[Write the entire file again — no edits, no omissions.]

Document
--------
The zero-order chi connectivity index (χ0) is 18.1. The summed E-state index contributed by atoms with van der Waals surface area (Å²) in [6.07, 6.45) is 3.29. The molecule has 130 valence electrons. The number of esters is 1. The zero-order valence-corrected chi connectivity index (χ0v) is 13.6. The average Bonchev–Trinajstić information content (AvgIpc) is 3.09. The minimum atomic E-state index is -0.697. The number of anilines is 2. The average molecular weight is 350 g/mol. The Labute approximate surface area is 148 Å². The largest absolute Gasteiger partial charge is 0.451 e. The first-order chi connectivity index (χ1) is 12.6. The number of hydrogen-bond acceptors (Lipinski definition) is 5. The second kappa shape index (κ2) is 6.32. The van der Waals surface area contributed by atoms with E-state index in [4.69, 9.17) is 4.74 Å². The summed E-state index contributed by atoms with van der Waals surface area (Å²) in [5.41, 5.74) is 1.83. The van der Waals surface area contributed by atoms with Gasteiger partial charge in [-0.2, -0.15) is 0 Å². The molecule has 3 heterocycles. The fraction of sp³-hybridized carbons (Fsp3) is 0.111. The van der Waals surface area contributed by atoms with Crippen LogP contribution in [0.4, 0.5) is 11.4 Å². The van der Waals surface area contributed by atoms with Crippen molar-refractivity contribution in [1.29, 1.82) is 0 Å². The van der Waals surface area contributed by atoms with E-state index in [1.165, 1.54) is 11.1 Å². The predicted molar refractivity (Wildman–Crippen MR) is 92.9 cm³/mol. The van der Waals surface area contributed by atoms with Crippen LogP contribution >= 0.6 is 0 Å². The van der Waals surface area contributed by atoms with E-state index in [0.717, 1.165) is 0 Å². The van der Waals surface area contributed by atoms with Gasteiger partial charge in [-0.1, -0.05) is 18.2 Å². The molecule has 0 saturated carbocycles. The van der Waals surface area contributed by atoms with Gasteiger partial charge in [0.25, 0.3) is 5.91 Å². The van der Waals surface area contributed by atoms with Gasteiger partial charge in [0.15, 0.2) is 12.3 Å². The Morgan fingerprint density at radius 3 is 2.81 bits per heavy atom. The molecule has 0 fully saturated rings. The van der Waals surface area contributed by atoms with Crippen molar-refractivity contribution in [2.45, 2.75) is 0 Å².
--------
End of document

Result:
The zero-order chi connectivity index (χ0) is 18.1. The summed E-state index contributed by atoms with van der Waals surface area (Å²) in [6.07, 6.45) is 3.29. The molecule has 130 valence electrons. The number of esters is 1. The zero-order valence-corrected chi connectivity index (χ0v) is 13.6. The average Bonchev–Trinajstić information content (AvgIpc) is 3.09. The minimum atomic E-state index is -0.697. The number of anilines is 2. The average molecular weight is 350 g/mol. The Labute approximate surface area is 148 Å². The largest absolute Gasteiger partial charge is 0.451 e. The first-order chi connectivity index (χ1) is 12.6. The number of hydrogen-bond acceptors (Lipinski definition) is 5. The second kappa shape index (κ2) is 6.32. The van der Waals surface area contributed by atoms with E-state index in [4.69, 9.17) is 4.74 Å². The summed E-state index contributed by atoms with van der Waals surface area (Å²) in [5.41, 5.74) is 1.83. The van der Waals surface area contributed by atoms with Gasteiger partial charge in [-0.2, -0.15) is 0 Å². The molecule has 3 heterocycles. The fraction of sp³-hybridized carbons (Fsp3) is 0.111. The van der Waals surface area contributed by atoms with Crippen LogP contribution in [0.4, 0.5) is 11.4 Å². The van der Waals surface area contributed by atoms with Crippen molar-refractivity contribution in [1.29, 1.82) is 0 Å². The van der Waals surface area contributed by atoms with E-state index in [1.165, 1.54) is 11.1 Å². The predicted molar refractivity (Wildman–Crippen MR) is 92.9 cm³/mol. The van der Waals surface area contributed by atoms with Crippen LogP contribution >= 0.6 is 0 Å². The van der Waals surface area contributed by atoms with E-state index in [0.717, 1.165) is 0 Å². The van der Waals surface area contributed by atoms with Gasteiger partial charge in [-0.1, -0.05) is 18.2 Å². The molecule has 0 saturated carbocycles. The van der Waals surface area contributed by atoms with Gasteiger partial charge in [0.25, 0.3) is 5.91 Å². The van der Waals surface area contributed by atoms with Gasteiger partial charge in [0.15, 0.2) is 12.3 Å². The Morgan fingerprint density at radius 3 is 2.81 bits per heavy atom. The molecule has 0 fully saturated rings. The van der Waals surface area contributed by atoms with Crippen molar-refractivity contribution in [2.45, 2.75) is 0 Å².